International Day of Women and Girls in Science

By resolution of the United Nations General Assembly on December 22, 2015, the International Day of Women and Girls in Science is observed on February 11th. The resolution received unanimous support from all UN member states, as well as sponsorship from more than 68 countries, demonstrating their commitment to achieving gender equality. UNESCO (United Nations Educational, Scientific and Cultural Organization) and UN-Women (An organization fighting for women empowerment) are organizing the events in partnership with other institutions and civil partners to promote gender equality and women empowerment. The day honors the vital role played by women and girls in science and technology. UNESCO and UN Women organize the International Day of Women and Girls in Science in conjunction with international organizations and organizations, as well as civil society partners, with the goal of promoting women and girls in science. The goal of the day is to encourage women and girls to participate in science on an equal footing. The day aims to raise awareness about the issue by honoring women’s achievements in science and reminding the worldwide community that science and gender equality must work together to resolve key global challenges and meet all of the 2030 Agenda’s goals and targets. The day is commemorated around the world to secure women’s access to science and technology, as well as their engagement, which is critical for gender equality and women’s empowerment. The United Nations’ main objective for attaining gender equality and hence sustainable development is the International Day of Women and Girls in Science. The 11th of February has been designated as a day to honor women and girls who work in science. On December 22, 2015, the United Nations General Assembly enacted A/RES/70/212, which addressed the issue. Later, the United Nations Women, in partnership with civil society partners, UNESCO, and other institutions, accepted the proposal. The COVID-19 pandemic also had a substantial detrimental impact on women scientists, especially those in their early careers, adding to the current gender gap in research and exposing gender inequities in the scientific system, which must be addressed by new policies, projects, and procedures to help women and girls in research.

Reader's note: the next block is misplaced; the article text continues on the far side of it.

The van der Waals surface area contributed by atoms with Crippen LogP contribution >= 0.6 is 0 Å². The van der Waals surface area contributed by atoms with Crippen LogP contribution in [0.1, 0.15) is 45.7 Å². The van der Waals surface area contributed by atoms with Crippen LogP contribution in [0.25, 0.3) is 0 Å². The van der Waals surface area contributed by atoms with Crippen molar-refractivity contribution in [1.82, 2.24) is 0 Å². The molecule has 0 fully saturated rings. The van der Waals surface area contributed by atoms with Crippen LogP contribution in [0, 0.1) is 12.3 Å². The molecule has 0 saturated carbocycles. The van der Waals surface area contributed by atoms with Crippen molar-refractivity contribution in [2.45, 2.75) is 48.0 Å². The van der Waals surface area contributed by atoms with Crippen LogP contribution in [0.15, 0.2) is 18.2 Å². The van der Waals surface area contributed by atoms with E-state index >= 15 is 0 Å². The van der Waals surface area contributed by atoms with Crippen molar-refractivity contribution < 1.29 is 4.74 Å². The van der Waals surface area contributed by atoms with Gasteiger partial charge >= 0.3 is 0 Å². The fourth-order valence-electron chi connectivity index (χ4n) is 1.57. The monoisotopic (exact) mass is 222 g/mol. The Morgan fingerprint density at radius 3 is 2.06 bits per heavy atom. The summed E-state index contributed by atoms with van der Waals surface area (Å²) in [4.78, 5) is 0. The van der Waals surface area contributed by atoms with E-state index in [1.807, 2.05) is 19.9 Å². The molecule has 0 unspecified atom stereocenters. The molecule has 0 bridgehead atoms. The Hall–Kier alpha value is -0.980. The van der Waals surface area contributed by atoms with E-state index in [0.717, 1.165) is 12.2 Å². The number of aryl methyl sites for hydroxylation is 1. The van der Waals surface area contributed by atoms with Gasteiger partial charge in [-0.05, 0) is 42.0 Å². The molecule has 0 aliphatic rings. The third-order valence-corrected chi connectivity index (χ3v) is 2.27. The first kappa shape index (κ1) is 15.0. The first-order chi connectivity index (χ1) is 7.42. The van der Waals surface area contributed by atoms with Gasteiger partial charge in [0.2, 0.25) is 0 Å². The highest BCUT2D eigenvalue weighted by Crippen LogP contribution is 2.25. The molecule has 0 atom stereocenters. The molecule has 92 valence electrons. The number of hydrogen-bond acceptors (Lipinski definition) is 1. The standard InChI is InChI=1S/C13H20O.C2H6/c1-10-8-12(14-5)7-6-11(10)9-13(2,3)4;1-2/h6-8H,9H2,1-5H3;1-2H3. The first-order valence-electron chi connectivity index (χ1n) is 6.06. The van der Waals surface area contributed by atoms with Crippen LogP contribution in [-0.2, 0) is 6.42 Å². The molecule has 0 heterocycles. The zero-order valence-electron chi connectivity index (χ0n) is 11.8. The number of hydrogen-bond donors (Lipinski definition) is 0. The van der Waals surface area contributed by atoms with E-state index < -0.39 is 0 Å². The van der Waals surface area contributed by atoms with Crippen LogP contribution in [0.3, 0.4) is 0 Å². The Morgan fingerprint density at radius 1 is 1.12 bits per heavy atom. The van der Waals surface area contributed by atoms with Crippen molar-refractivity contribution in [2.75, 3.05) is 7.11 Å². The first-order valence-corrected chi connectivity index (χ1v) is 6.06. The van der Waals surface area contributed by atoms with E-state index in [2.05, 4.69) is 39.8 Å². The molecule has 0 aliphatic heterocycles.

Young and enthusiastic girls from all over the world who work in the field of science and technology offered their perspectives and presented strategies for achieving gender equality and parity, as well as long-term development. The girls also discussed the barriers that girls and women face in the field of science and technology, as well as possible solutions. They were outspoken about their personal goals and obstacles, as well as those encountered by girls their age around the world. They also shared their thoughts on how to increase associated resources to encourage girls and women to pursue careers in science. The 6th International Day of Women and Girls in Science Assembly will be conducted virtually at the United Nations Headquarters on February 11, 2021. With great momentum and interest to accelerate progress in achieving the 2030 Development Agenda and its 17 Global Goals, the 6th International Day of Women and Girls in Science Assembly theme will be Beyond the Borders: Equality in Science for Society, with a particular emphasis on the importance of social and cultural components in Science, Technology, and Innovation in order to improve sustainable development initiatives. Despite the fact that the international community has made great efforts to include women and girls in science and technology, the majority of girls and women around the world continue to be barred from involvement in these sectors. According to the latest data from the UNESCO Institute of Statistics, women make up fewer than 30% of the world’s researchers. In STEM (Science, Technology, Engineering, and Mathematics), women make a less contributions than men. On December 22, 2015, the United Nations General Assembly determined that an annual commemoration was needed to honor the essential contribution that women and girls play in science and technology. This day has been used to encourage “full and equal access to and involvement in science for women and girls” since then. Women are far less likely than men to participate in high-level scientific meetings, research programs, and other high-level events. Women in science-related sectors are paid less than males and do not advance as far as men, according to studies conducted in a number of nations. Long-standing biases and gender stereotypes discourage girls and women from pursuing careers in science. The world on screen, like the actual world, reflects similar biases. Only 12% of onscreen characters with an identifiable STEM career were women, according to the Geena Davis Institute’s Gender Bias Without Borders report from 2015. The United Nations General Assembly enacted resolution A/RES/70/212 declaring 11th February as the International Day of Women and Girls in Science in order to ensure complete and equal access to and engagement in science for women and girls, as well as to advance gender equality and women’s empowerment.